The committee should identify and advertise the vacancy to ensure fair equality in the recruitment process. This may invite a person or persons currently not known to the band to apply for the position by completing a standard application form and undergoing an interview. In relation to a Musical Director post or other posts that involve working with children, young people or adults at risk, the committee should consider whether this role requires a Disclosure and Barring check. This can be established by using the DBS check online tool which can be found here https://www.gov.uk/find-out-dbs-check. The role description should state whether a DBS check is required and the type of DBS check needed. If a DBS check is to be undertaken then, prior to this, the person should also be invited to complete a confidential declaration form which will give them the opportunity to list any criminal activity which may emerge during the course of the DBS check. The completed form should be submitted in a sealed envelope addressed to the person in charge of the recruitment process. The envelope should be marked ‘confidential’, and only be opened once the person has agreed to the DBS check being undertaken and is clear that they wish to proceed with the recruitment process.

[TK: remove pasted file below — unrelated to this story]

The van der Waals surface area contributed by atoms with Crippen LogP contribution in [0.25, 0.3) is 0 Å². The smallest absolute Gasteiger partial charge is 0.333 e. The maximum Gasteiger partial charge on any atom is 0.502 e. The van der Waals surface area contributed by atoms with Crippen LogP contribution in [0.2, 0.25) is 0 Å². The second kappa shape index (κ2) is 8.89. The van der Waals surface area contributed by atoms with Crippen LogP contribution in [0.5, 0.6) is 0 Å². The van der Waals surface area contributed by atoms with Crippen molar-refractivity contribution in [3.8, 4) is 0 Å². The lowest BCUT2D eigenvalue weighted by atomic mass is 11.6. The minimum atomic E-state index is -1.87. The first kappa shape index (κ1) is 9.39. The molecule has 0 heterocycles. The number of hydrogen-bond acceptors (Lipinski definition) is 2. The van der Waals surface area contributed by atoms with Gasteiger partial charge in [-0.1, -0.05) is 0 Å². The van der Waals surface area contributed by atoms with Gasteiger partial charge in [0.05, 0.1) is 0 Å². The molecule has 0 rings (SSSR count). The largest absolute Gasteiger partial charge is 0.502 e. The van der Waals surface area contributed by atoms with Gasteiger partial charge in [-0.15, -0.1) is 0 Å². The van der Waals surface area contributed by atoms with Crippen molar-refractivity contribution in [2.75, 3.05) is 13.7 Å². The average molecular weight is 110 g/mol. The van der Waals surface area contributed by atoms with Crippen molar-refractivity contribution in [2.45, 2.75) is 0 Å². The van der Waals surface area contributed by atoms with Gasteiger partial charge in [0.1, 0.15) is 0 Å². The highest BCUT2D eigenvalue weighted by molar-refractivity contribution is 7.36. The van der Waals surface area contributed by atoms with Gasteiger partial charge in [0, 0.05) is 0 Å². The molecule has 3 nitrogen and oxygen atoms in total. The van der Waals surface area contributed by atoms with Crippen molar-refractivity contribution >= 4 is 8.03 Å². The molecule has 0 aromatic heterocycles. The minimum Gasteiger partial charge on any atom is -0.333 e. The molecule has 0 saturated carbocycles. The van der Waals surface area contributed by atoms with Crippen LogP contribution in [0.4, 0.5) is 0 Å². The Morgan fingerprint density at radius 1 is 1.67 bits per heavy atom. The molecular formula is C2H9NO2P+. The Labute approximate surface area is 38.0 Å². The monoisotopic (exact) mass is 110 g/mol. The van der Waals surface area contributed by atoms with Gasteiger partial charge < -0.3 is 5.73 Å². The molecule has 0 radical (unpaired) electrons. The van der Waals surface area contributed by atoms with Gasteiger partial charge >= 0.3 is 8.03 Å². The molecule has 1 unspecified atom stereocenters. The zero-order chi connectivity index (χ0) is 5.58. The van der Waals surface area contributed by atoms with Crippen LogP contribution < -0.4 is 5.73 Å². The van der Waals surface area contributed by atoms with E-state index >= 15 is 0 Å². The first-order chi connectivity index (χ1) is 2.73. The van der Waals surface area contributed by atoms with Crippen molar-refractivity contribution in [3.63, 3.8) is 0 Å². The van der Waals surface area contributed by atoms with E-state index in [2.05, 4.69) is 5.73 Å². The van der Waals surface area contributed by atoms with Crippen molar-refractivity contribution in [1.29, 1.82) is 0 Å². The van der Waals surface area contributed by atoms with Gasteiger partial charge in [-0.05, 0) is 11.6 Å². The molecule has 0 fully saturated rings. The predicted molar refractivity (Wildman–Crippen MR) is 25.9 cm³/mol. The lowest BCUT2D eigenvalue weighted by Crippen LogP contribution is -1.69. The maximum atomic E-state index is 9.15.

Process for recruiting existing members in to a new role
Consider the role that is required and the expectations of that role. Should the role be required to take on a level of responsibility then the band should produce a role description, as agreed by the committee. The committee will be required to consider whether a Disclosure and Barring check and confidential declaration (see above) is required. The question of eligibility for a DBS check can be established by using the DBS check online tool which can be found here https://www.gov.uk/find-out-dbs-check. The role description should state whether a DBS is required and the type of DBS check needed. Once the role has been agreed this should be advertised.